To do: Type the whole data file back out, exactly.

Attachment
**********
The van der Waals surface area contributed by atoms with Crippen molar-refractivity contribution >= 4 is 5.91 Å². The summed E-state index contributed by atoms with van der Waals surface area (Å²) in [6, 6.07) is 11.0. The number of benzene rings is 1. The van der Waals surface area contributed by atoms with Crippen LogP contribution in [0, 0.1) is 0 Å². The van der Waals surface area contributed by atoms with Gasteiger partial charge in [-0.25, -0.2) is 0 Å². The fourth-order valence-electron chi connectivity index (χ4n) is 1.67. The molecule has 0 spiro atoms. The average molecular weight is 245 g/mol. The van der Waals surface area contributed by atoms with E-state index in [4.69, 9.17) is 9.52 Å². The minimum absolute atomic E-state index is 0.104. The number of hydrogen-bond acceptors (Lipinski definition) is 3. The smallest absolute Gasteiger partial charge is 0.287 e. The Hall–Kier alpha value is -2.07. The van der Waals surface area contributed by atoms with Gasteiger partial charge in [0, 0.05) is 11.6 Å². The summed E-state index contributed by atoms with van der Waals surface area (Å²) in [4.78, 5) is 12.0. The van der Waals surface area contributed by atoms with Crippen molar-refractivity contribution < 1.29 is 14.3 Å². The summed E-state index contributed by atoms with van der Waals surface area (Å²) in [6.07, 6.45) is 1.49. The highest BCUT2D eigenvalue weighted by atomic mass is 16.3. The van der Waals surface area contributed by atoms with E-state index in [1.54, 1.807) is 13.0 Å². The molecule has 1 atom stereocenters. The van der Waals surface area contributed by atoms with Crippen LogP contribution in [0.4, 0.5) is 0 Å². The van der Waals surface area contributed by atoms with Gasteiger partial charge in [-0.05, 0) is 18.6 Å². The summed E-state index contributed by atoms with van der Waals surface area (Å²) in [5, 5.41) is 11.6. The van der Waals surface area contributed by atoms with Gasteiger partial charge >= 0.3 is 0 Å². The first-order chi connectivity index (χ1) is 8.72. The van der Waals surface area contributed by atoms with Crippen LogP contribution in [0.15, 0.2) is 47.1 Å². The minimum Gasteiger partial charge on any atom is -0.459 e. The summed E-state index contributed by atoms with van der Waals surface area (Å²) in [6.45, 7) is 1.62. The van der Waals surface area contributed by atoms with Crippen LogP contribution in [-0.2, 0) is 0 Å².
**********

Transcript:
The van der Waals surface area contributed by atoms with Crippen molar-refractivity contribution >= 4 is 5.91 Å². The summed E-state index contributed by atoms with van der Waals surface area (Å²) in [6, 6.07) is 11.0. The number of benzene rings is 1. The van der Waals surface area contributed by atoms with Crippen LogP contribution in [0, 0.1) is 0 Å². The van der Waals surface area contributed by atoms with Gasteiger partial charge in [-0.25, -0.2) is 0 Å². The fourth-order valence-electron chi connectivity index (χ4n) is 1.67. The molecule has 0 spiro atoms. The average molecular weight is 245 g/mol. The van der Waals surface area contributed by atoms with E-state index in [4.69, 9.17) is 9.52 Å². The minimum absolute atomic E-state index is 0.104. The number of hydrogen-bond acceptors (Lipinski definition) is 3. The smallest absolute Gasteiger partial charge is 0.287 e. The Hall–Kier alpha value is -2.07. The van der Waals surface area contributed by atoms with Gasteiger partial charge in [0, 0.05) is 11.6 Å². The summed E-state index contributed by atoms with van der Waals surface area (Å²) in [4.78, 5) is 12.0. The van der Waals surface area contributed by atoms with Crippen molar-refractivity contribution < 1.29 is 14.3 Å². The summed E-state index contributed by atoms with van der Waals surface area (Å²) in [6.07, 6.45) is 1.49. The highest BCUT2D eigenvalue weighted by atomic mass is 16.3. The van der Waals surface area contributed by atoms with E-state index in [1.54, 1.807) is 13.0 Å². The molecule has 1 atom stereocenters. The van der Waals surface area contributed by atoms with Crippen LogP contribution in [0.4, 0.5) is 0 Å². The van der Waals surface area contributed by atoms with Gasteiger partial charge in [-0.05, 0) is 18.6 Å². The summed E-state index contributed by atoms with van der Waals surface area (Å²) in [5, 5.41) is 11.6. The van der Waals surface area contributed by atoms with Gasteiger partial charge >= 0.3 is 0 Å². The first-order chi connectivity index (χ1) is 8.72. The van der Waals surface area contributed by atoms with Crippen LogP contribution in [0.15, 0.2) is 47.1 Å². The minimum Gasteiger partial charge on any atom is -0.459 e. The summed E-state index contributed by atoms with van der Waals surface area (Å²) in [6.45, 7) is 1.62. The van der Waals surface area contributed by atoms with Crippen LogP contribution in [-0.2, 0) is 0 Å².